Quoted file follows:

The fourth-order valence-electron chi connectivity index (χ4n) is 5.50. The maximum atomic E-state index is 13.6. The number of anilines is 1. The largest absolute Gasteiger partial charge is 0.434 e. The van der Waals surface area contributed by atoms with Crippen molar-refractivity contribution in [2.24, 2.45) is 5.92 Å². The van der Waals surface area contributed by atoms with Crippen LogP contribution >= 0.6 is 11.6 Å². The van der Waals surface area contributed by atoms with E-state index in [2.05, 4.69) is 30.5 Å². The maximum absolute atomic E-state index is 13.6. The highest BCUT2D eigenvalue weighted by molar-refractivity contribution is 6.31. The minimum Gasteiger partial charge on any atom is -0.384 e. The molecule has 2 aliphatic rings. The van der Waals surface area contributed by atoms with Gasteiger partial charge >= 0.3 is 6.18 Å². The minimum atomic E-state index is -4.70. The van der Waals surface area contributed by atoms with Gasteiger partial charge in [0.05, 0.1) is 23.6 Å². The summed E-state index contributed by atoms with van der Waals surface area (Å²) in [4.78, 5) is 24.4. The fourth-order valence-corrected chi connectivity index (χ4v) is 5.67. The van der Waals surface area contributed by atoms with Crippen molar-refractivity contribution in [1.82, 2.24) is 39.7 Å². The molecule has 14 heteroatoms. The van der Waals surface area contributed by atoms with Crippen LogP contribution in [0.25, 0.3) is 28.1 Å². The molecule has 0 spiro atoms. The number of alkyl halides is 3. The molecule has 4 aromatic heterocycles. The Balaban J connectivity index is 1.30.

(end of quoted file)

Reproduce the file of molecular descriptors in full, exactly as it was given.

The fourth-order valence-electron chi connectivity index (χ4n) is 5.50. The maximum atomic E-state index is 13.6. The number of anilines is 1. The largest absolute Gasteiger partial charge is 0.434 e. The van der Waals surface area contributed by atoms with Crippen molar-refractivity contribution in [2.24, 2.45) is 5.92 Å². The van der Waals surface area contributed by atoms with Crippen LogP contribution >= 0.6 is 11.6 Å². The van der Waals surface area contributed by atoms with E-state index in [2.05, 4.69) is 30.5 Å². The maximum absolute atomic E-state index is 13.6. The highest BCUT2D eigenvalue weighted by molar-refractivity contribution is 6.31. The minimum Gasteiger partial charge on any atom is -0.384 e. The molecule has 2 aliphatic rings. The van der Waals surface area contributed by atoms with Gasteiger partial charge >= 0.3 is 6.18 Å². The minimum atomic E-state index is -4.70. The van der Waals surface area contributed by atoms with Gasteiger partial charge in [0.05, 0.1) is 23.6 Å². The summed E-state index contributed by atoms with van der Waals surface area (Å²) in [4.78, 5) is 24.4. The fourth-order valence-corrected chi connectivity index (χ4v) is 5.67. The van der Waals surface area contributed by atoms with Crippen molar-refractivity contribution in [1.82, 2.24) is 39.7 Å². The molecule has 14 heteroatoms. The van der Waals surface area contributed by atoms with Crippen LogP contribution in [0.25, 0.3) is 28.1 Å². The molecule has 0 spiro atoms. The number of alkyl halides is 3. The molecule has 4 aromatic heterocycles. The Balaban J connectivity index is 1.30.